Industrial Biotechnology recently published a special issue to highlight the advances and challenges in algae-based products and applications.  The article, written by B&C® Consortia Management, L.L.C. (BCCM) affiliate Bergeson & Campbell, P.C. (B&C®) Managing Partner, Lynn L. Bergeson; B&C Senior Chemist, Richard E. Engler, Ph.D.; and BCCM Manager, Lauren M. Graham, Ph.D., examines the complex regulatory domain and discusses the significance and implications of the Toxic Substances Control Act (TSCA) for industrialized microorganisms, such as algae.  The article titled “TSCA Affects on Algae, Other Novel Biosources, and Bioprocesses” provides an overview of the fundamentals of TSCA, the U.S. Environmental Protection Agency’s (EPA) review of new substances, the impact that chemical identity has on EPA’s regulation of new substances, and available reporting exemptions.  In the article, the authors highlight the need for chemical product innovators “to understand how TSCA, significantly amended in 2016, applies to biomass starting material, including industrial microorganisms (such as algae); intermediates; and commercial products, and build TSCA compliance into business timelines and budgets.”  While the products of industrial microbes have the potential to reduce toxicity, greenhouse gas (GHG) emissions, and dependence on non-renewable resources, companies must comply with TSCA and the Federal Food, Drug, and Cosmetic Act (FFDCA) to ensure that such products successfully enter the market.


 

By Kathleen M. Roberts

On October 25, 2017, bipartisan legislation aimed at leveling the playing field between renewable and fossil fuels was re-introduced in the Senate and House of Representatives.  Senator Chris Coons (D-DE), along with eight bipartisan co-sponsors, introduced the Master Limited Partnerships Parity Act (S. 2005) in the Senate.  Representative Ted Poe (R-TX), along with six co-sponsors, introduced similar legislation (H.R. 4118) in the House.  The legislation would allow investors in a range of clean energy projects, including renewable fuels, access to a corporate structure whose tax advantage is currently available only to investors in fossil fuel-based energy projects.  According to Senator Coons, “[‌u]pdating the tax code in this way will help increase parity and ensure that [clean] energy technologies can permanently benefit from the incentives that traditional energy sources have depended on to build infrastructure for more than 30 years.”  The bills were previously introduced in the Senate and House on June 24, 2015.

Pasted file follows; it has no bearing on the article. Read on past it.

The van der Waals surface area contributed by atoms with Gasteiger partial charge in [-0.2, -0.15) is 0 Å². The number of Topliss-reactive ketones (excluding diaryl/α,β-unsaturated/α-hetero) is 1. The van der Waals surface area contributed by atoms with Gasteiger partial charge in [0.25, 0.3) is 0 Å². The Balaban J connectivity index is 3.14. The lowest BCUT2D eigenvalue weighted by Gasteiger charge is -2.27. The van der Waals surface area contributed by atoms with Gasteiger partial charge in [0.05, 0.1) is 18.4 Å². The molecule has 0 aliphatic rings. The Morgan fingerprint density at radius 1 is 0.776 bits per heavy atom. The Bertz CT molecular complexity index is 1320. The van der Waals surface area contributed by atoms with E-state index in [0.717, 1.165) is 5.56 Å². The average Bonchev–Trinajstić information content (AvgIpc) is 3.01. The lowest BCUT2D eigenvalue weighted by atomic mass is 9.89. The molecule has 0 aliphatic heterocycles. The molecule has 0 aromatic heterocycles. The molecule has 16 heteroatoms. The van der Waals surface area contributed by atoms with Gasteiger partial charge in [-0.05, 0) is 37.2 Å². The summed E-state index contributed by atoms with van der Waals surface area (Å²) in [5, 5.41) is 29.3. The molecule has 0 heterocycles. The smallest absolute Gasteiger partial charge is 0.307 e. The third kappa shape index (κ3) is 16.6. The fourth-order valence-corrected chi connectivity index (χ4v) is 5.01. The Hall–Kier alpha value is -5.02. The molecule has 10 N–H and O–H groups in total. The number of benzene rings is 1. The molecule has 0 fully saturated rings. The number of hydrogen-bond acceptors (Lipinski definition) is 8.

By Lauren M. Graham, Ph.D.

On November 7, 2017, the U.S. Department of Agriculture’s (USDA) Animal and Plant Health Inspection Service (APHIS) issued a notice in the Federal Register announcing that it was withdrawing its proposed rule that would have revised the importation, interstate movement, and environmental release of certain genetically engineered (GE) organisms.  The proposed rule, which was issued on January 19, 2017, aimed to “update the regulations in response to advances in genetic engineering and understanding of the plant pest and noxious weed risk posed by [GE] organisms, thereby reducing burden for regulated entities whose organisms pose no plant pest or noxious weed risks.”  After reviewing public comments on the proposed rule, USDA decided to re-engage with stakeholders and explore alternative policy approaches.  More specific comments from USDA and the reasons supporting its decision are set forth in the notice.
 
While it appears that some in industry may welcome the withdrawal, most would agree that all stakeholders should work collaboratively and quickly to develop a new framework to speed the process to market, and to ensure the regulatory landscape is more efficient and clearer than it currently is.  USDA and pertinent others should immediately begin another process to enable the regrouping to begin.